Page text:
School district, Boys & Girls Club partnership influenced new teen center’s location, design
photo by: Dylan Lysen
The location, design and operation of the new $5 million teen center reflect a strong partnership between Lawrence school district and the Boys & Girls Club of Lawrence, officials with the district and youth organization say.
Colby Wilson, executive director of the Boys & Girls Club of Lawrence, said the basic partnership behind the teen center was forged through discussions between the Boys & Girls Club and the district, which started under former district superintendent Rick Doll. Those talks began with an earlier possible location for the planned new teen center next to the proposed new headquarters for the Lawrence Police Department, but they ended when city voters rejected in November 2014 a referendum to fund construction of the new law enforcement facility.
It was Doll’s proposal that the Boys & Girls Club build on land the district had set aside for expansion of the College and Career Center, 2910 Haskell Ave., Wilson said. In exchange for the property, the Boys & Girls Club would include spaces that complemented programming the district offered next door, he said. That proposal led to a partnership agreement that had the Boys & Girls Club transfer the title of the $5 million new facility — officially known as the Don and Beverly Gardner Center for Great Futures — to the district, which then leased it back at no cost to the nonprofit youth organization, he said.
“We were wondering why we didn’t think of the location earlier,” Wilson said. “It’s a win-win for everybody.”
The agreement eliminated land acquisition cost for the new teen center and allowed the Boys & Girls Club to build at a site with existing infrastructure, Wilson said.
Patrick Kelly, director of the College and Career Center, said the arrangement gave district students access to facilities it planned to add with future expansions at no cost to district taxpayers by establishing a shared-use campus of the two centers. District students will use the new learning facilities in the teen center during the day for coursework specific to the engineering, advanced culinary and advanced placement communications and marketing classes they are taking at the College and Career Center, Kelly said.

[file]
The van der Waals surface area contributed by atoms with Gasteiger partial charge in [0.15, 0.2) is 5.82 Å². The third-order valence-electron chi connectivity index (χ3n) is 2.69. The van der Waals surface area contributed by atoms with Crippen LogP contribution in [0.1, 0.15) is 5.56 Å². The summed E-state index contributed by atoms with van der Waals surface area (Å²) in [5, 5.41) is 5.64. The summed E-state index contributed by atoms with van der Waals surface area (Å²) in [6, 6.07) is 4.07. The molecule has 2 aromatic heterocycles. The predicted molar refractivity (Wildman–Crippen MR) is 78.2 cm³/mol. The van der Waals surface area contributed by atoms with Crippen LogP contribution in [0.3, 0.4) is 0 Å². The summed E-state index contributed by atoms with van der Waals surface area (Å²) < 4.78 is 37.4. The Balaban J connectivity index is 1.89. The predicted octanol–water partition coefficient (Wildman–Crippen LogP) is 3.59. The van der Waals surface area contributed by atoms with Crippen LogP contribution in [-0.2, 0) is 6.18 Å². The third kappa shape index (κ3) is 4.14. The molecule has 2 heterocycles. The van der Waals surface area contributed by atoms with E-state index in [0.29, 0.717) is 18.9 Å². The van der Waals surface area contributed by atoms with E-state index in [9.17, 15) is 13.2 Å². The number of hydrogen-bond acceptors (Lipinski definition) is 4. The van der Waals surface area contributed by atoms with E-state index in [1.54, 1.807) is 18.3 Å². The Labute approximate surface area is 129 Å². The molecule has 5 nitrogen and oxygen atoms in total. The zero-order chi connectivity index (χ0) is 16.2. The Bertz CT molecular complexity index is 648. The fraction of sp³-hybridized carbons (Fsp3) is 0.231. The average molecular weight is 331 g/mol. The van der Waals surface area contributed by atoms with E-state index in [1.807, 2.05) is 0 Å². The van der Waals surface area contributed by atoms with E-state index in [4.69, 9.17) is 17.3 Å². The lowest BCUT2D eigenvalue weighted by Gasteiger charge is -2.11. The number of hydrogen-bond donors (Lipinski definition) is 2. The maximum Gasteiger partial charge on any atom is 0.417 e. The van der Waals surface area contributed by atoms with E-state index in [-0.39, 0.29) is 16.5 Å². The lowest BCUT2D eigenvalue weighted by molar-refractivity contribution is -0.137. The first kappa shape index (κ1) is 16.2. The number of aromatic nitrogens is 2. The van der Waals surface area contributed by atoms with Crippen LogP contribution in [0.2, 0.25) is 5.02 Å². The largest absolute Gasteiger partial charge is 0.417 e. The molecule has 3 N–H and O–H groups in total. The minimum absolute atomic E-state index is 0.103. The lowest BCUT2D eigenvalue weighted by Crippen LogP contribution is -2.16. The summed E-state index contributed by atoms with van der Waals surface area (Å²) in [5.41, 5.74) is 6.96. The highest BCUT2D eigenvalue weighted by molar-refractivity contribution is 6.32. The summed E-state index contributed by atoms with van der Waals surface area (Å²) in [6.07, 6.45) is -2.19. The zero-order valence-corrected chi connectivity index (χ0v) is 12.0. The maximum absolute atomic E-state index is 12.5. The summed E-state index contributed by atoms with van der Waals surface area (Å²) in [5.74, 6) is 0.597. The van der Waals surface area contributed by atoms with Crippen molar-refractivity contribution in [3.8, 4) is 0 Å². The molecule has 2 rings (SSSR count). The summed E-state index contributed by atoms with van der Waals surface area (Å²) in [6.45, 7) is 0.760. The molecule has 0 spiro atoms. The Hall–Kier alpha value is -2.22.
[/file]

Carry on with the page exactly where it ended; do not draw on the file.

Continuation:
The engineering students will have access to the “makerspace” within the teen center, including a garage, that will allow them to move the design-build projects they now construct on the grounds inside during inclement weather, Kelly said. The teen center makerspace also has features, such as a sink to wash out paint brushes, that were overlooked when the College and Career Center was built, he said.
The teen center’s video and audio studios will provide students closed-off production space free of noise pollution, Kelly said. Journalism and marketing students will have access to high-tech camera and editing equipment and a green screen.
College and Career Center culinary students shouldn’t lack for food preparation space. The state-of-the-art commercial and teaching kitchen in the teen center complements one built in the College and Career Center last year, Kelly said.
Kelly and Wilson said they believe the partnership will pay off in increased enrollment at both centers and greater student success.
The teen center was built with the goal of registering more middle and high school students into Boys & Girls Club by offering them activities that appealed to their age groups, which wasn’t possible at the old teen center at 1520 Haskell Ave., Wilson said. The early returns are promising.
“Last year at this time, we had three or four high school students signed up,” he said. “We now have 15 to 20, but I think number will increase significantly when kids start seeing what we have available here.”
Wilson said the greater number of middle and high school students coming through the teen center’s doors will create other opportunities for the students.
“The basketball, soccer and other fun activities are the hook to get middle school and high school students interested in things like the culinary kitchen or the studios,” he said. “It’s a way of igniting a passion that could lead to a great career. Once you have that passion, you realize why school is so important.”